Fabulous.  So he has inherited his father’s intolerance for any kind of banality, repetition or stupidity and my flair for insanely dramatic sarcasm.  I mouthed promises to talk to him about how hurtful criticism can be if delivered incorrectly – a skill I am not sure that I have mastered in the last 39 years – thanked her and left.  I did actually make it out the door before I lost it laughing.  Barely.

I have only Quinn’s conference to go and he attends to an elitist, wanna-be-hippies-but-we’re-paying-too-much-for-preschool, Waldorfy school, so I’m not too worried.  Childhood is magical, you know.  An endless arc of learning.  I am allowed to make fun of elitist hippies because I am almost one.  If it weren’t for the constant barrage of embarrassing alternate views from my Republican husband, I would throw in my lot with them completely.

Actually, my penchant for traditional education often whacks against my longing to believe whole-heartedly in alternative methods. Here you go. I’ve been playing with a new program and I made a mock animated video of a pretend conference for Quinn at elitist hippy Waldorfy school. I’m the one with the ponytails. The hippy preschool teacher is played by the weird fanged anime. I had limited options. Elitist Hippy Preschool Conference by anymommy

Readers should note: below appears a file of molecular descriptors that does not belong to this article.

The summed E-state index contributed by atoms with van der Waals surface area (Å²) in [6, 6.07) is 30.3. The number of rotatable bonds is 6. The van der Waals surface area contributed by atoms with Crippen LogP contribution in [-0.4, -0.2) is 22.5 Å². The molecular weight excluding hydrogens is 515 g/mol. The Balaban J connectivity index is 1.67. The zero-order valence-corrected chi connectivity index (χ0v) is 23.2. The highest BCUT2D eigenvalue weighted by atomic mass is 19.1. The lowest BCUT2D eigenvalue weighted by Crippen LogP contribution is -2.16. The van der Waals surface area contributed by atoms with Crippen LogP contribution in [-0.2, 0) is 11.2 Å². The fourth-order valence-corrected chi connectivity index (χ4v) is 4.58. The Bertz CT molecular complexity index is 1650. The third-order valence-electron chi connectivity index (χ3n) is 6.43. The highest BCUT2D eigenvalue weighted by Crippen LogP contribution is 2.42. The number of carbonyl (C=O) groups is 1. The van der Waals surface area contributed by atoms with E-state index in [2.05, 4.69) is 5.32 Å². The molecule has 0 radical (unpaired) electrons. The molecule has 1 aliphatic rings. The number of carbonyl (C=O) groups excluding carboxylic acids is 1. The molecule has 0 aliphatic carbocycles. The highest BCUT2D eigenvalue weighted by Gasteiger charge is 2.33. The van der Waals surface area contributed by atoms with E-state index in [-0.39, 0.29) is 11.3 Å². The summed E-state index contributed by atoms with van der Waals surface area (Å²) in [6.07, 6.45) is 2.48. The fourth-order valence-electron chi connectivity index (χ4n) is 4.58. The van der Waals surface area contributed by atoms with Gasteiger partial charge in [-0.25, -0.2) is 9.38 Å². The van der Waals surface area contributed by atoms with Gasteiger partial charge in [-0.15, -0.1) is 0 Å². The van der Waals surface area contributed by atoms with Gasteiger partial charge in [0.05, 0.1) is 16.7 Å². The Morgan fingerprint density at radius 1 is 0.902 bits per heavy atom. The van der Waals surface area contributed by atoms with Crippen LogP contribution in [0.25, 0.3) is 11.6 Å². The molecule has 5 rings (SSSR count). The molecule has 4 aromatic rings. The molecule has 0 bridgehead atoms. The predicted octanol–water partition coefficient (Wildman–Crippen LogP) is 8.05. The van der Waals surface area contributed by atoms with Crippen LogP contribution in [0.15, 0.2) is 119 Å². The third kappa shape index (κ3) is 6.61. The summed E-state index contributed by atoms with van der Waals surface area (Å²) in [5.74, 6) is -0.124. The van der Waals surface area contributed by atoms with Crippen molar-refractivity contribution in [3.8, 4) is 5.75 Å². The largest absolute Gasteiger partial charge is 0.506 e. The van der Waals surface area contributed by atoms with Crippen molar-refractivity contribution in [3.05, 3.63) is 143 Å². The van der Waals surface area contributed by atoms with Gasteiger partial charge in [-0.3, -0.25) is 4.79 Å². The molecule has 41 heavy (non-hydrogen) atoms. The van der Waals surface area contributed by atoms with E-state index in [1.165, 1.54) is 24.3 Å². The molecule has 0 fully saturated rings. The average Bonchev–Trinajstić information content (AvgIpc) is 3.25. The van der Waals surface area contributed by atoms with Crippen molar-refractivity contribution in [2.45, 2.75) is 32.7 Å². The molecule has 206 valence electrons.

Like it? Create your own at It’s free and fun!

I am kidding. Mostly. I totally respect school choices of all sorts. We mock what we love.

44 Responses to Parent-teacher conferences
  1. Robin from Israel
    March 27, 2012 | 6:38 am

    You slay me – my kids are firmly entrenched in public school now that they’re older, but I was cracking up at the memories… (Also, is it wrong that the best part of the animation for me was the lack of arms – very distracting, but oh so funny?)

  2. Danica
    March 27, 2012 | 6:45 am

    Yeah. Kids are kids. I laughed on that part of your story when your child burst out saying he is bored. I think that kids are just really frank people and they say whatever they want to say. Like what others always say, “Kids don’t lie.” :)

  3. MichelleG
    March 27, 2012 | 1:00 pm

    When our oldest was in Kindergarten – the teacher called us in for a meeting. As my husband and I sat in the office I leaned over and said to him (quietly) “I don’t even like this woman…she’s all of what 19? What could she possibly know about kids? She sure better not tell me how to raise my kid!” to which my husband replied “hmmm…um yeah” as he was obviously not listening to me…and was off thinking about work or something.